According to Mazzoni, the perceived boycott was down to the fact that Ecclestone is currently embroiled in a dispute with Ferrari team chief Maurizio Arrivabene, with Ferrari’s lack of airtime branded by Mazzoni as a “shameful” ploy by Ecclestone to limit the team’s exposure. Mazzoni even urged Italian viewers to complain to FOM directly but Arrivabene and Ecclestone were having none of it – Arrivabene called Mazzoni’s accusation “absurd” while Ecclestone said he “did not notice a boycott of Ferrari”.

Though Arrivabene refused to go into detail on Mazzoni’s accusation – or, for that matter, the future of Kimi Raikkonen – he did use his post-race interview with the BBC as an opportunity to fire a shot at another detractor. In the wake of Mercedes team chairman Niki Lauda’s suggestion that Ferrari’s recent struggles were down to the fact the team “mucks about with spaghetti rather than improve their car on the track”, Arrivabene said: “Last night I had a pizza Arrabbiata as I do not like spaghetti so much.”

For those who don’t know, Arrabbiata is a tomato-based sauce with a fiery kick and literally means 'angry' in Italian. There’s nothing like a war of words to spice things up in the paddock.

Sauber doubling down

Sauber's weekend began with the news that they had re-signed drivers Marcus Ericsson and Felipe Nasr for the 2016 season. The Swiss team’s decision to keep the pair, who finished tenth and 11th respectively in Hungary, ends speculation that both might have been heading elsewhere. In the days leading up to the announcement, Brazilian Nasr, 22, had been linked with a move to his former team Williams, while 24-year-old Ericsson was also rumoured to be on his way, possibly even to IndyCar.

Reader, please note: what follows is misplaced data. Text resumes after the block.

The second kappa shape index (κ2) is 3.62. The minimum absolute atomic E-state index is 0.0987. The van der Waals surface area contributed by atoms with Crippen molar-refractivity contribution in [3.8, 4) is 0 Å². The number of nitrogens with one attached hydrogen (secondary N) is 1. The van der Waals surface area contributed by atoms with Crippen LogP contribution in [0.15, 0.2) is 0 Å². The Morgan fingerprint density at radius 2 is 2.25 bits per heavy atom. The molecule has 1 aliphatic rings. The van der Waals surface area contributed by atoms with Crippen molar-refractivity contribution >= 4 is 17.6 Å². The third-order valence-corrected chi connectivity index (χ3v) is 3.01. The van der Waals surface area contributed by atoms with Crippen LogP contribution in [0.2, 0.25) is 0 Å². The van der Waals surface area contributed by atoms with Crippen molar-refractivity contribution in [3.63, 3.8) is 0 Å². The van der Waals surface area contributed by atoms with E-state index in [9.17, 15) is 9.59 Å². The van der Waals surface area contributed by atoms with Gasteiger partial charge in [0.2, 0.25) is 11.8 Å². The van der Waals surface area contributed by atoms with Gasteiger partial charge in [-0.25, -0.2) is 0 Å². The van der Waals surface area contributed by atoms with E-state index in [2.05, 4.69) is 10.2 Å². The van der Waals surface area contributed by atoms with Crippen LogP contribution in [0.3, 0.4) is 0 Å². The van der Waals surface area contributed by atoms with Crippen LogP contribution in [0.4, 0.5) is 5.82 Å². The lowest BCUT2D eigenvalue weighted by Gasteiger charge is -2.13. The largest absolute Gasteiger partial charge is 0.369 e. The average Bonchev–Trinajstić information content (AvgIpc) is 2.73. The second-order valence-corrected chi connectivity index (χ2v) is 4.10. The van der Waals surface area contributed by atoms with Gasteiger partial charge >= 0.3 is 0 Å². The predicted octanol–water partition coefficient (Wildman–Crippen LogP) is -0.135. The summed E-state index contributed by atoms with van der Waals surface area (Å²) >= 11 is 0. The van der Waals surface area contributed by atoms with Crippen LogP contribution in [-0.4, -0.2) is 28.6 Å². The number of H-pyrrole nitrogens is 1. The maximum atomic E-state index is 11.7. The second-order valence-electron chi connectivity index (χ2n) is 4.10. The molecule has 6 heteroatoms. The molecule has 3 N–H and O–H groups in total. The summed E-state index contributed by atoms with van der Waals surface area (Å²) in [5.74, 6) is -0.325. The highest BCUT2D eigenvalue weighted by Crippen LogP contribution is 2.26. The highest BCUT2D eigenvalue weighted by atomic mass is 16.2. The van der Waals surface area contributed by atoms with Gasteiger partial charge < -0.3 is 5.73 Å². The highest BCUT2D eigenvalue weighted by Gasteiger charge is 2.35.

“We are pleased about the extension of the contracts with Marcus and Felipe. This early point in time shows that the drivers and the team are sure they are heading in the right direction,” Monisha Kaltenborn, Sauber’s team principal, said in a statement.

“We have full confidence in the talents and skills of Marcus and Felipe. Both have shown solid performances, gained experience and learnt quickly. We enjoy having them in the team and they give it a positive boost. Despite their young ages, they work very professionally – on as well as off the track. Marcus and Felipe are already involved in a very dedicated way with the development of next year’s Sauber C35.”

News of the renewals increases the likelihood that Sauber, who currently sit seventh in the constructors’ championship with 22 points, will now put pen to paper on similar extensions with Banco do Brasil and Silanna. Banco do Brasil followed Nasr to Sauber from Williams and is reported to be backing him to the tune of US$24 million, while Silanna, an Australian-headquartered semiconductor company, supported Swedish youngster Ericsson in his Caterham days.